#sp11 Regions revisited – Highlands and Islands

It was such a dandy idea, the burd is wishing she’d thought of it herself.  Over at Better Nation, Jeff and Malc are visiting each of the electoral regions in turn, offering their views on how recent poll findings will translate into seats in the 2011 election (#sp11 for the unitiated is the Twitter hashtag for the elections).

And it’s very interesting.  So interesting I, after consultation, thought I’d add my views.  Jeff is an exact scientist – he’s even got a predictor thingy set up.  The burd prefers to play a little fast and loose with the science.  Politics is, after all, an art form and will always throw up surprises.  So, in response, I’ve taken the most recent poll findings – which updates it all a little – from ICM, put the data into ScotlandVotes predictor, looked at what it says, and then made my own mind up.  It’s a burdz prerogative.  In doing so, I have applied the knowledge gleaned from a lifetime’s unhealthy interest in elections and all things political.

Let’s get the easy ones out of the way – the ones where I agree with Jeff.

Orkney and Shetland will both be Lib Dem holdsInverness and Nairn, and Moray will both be SNP holds.  Four down, four to go.

The seats of Skye, Lochaber and Badenoch and Caithness, Sutherland and Ross have been held since 1999 (in their previous incarnation) by the Liberal Democrats but both incumbents are retiring.  Additionally, the equivalent Westminster seats have been occupied for a long time by Lib Dems.  ScotlandVotes suggests the Lib Dems will hold on to both;  Better Nation reckons that both will fall to the SNP, which has the benefit of existing list MSPs standing as candidates.

For once, guilty of sitting on the fence, the burd is splitting the difference.  Caithness will fall to the SNP – the majority is smaller, the SNP MSP has been the candidate before, and the party has a number of councillors doing good work in this part of the Highlands.  But Skye will stay Lib Dem.  Don’t ask me why but instinct suggests that the Lib Dems will hold most of their rural seats and take the kicking the polls are predicting in urban constituencies.

Argyll and Bute fell to the SNP at the last election and despite a change in candidate, I reckon Mike Russell will hold the seat for the SNP.  No controversy there then.

Both Better Nation and ScotlandVotes are applying the science strictly and stating that Labour will retake Na h-Eileanan an Iar from the SNP.  But the polls said last time round in 2007 that Labour would hold on to this seat, albeit by the skin of its teeth.  These are the kind of constituencies that national polls find it difficult to cater for.  Lots of local circumstances, a certain independence of mind and the candidates still counting for a lot, if not more than the parties.  The burd believes the SNP and Alasdair Allan will hold this seat, but his majority might be squeezed.  I’d go so far as to predict a recount before the seat is settled.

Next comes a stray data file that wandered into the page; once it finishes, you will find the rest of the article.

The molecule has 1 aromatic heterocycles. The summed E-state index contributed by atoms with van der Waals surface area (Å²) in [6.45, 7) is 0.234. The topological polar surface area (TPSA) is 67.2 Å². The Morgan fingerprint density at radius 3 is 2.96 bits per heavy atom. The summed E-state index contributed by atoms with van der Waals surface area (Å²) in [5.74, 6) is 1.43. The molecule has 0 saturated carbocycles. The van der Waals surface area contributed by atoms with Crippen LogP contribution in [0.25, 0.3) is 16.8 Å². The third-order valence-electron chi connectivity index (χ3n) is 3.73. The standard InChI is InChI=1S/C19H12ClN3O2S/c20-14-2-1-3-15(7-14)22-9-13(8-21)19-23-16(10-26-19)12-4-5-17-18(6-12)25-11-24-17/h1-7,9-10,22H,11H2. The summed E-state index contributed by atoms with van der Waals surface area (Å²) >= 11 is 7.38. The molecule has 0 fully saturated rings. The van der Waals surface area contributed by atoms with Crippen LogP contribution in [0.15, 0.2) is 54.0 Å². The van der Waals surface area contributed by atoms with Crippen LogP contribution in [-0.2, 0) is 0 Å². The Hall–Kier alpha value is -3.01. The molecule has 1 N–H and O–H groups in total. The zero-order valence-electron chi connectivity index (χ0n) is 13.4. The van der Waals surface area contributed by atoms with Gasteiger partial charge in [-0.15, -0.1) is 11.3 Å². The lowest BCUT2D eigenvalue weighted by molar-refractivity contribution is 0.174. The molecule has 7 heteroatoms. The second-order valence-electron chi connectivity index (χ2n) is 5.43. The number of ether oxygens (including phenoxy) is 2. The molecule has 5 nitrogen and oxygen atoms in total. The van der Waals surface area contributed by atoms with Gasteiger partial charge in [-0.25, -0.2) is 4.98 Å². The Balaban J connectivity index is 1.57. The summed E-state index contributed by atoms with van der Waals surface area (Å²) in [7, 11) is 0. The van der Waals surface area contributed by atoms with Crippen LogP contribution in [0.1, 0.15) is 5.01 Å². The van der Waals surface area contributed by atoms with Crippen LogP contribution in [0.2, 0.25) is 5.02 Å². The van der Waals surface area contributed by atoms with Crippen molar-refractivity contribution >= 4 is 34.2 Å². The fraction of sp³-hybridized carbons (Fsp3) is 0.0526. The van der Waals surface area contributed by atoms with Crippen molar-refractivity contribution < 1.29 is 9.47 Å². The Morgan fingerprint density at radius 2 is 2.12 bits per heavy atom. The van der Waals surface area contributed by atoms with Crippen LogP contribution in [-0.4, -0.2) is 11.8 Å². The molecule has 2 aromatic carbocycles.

So, on the constituencies, it will be SNP 5, Lib Dems 3, which would be remarkable really.  And this could impact on who takes the regional seats.

In 2007, the SNP and Lib Dems shared the constituency spoils equally with four seats apiece.  The regional vote produced three Labour MSPs, two SNP and two Conservatives.

This time round, the burd predicts that Labour will keep three, the Tories two but the SNP will lose one seat.  It could go to the Lib Dems but I doubt it, and if Labour are having a very good night, they could just squeeze a fourth MSP out of this region, but it could also go to the Scottish Greens.  Maximising its ability to take list seats in regions like this are crucial to Labour’s hopes of forming the next Scottish Government.  But if the Scottish Greens take a six per cent share of the vote, as other polls have indicated they might (ICM puts them at four per cent), then that might just give them enough votes to take the last seat and return Eleanor Scott to Holyrood.  Which do I reckon will happen? Labour will take a surprise fourth seat here.

If your head is reeling from all these numbers, here’s the round up:

Orkney – Lib Dem hold;  Shetland – Lib Dem hold;  Skye, Lochaber and Badenoch – Lib Dem hold; Moray – SNP hold;  Inverness and Nairn – SNP hold;  Na h-Eileanan an Iar – SNP hold;  Argyll and Bute – SNP hold;  Caithness, Sutherland and Ross – SNP GAIN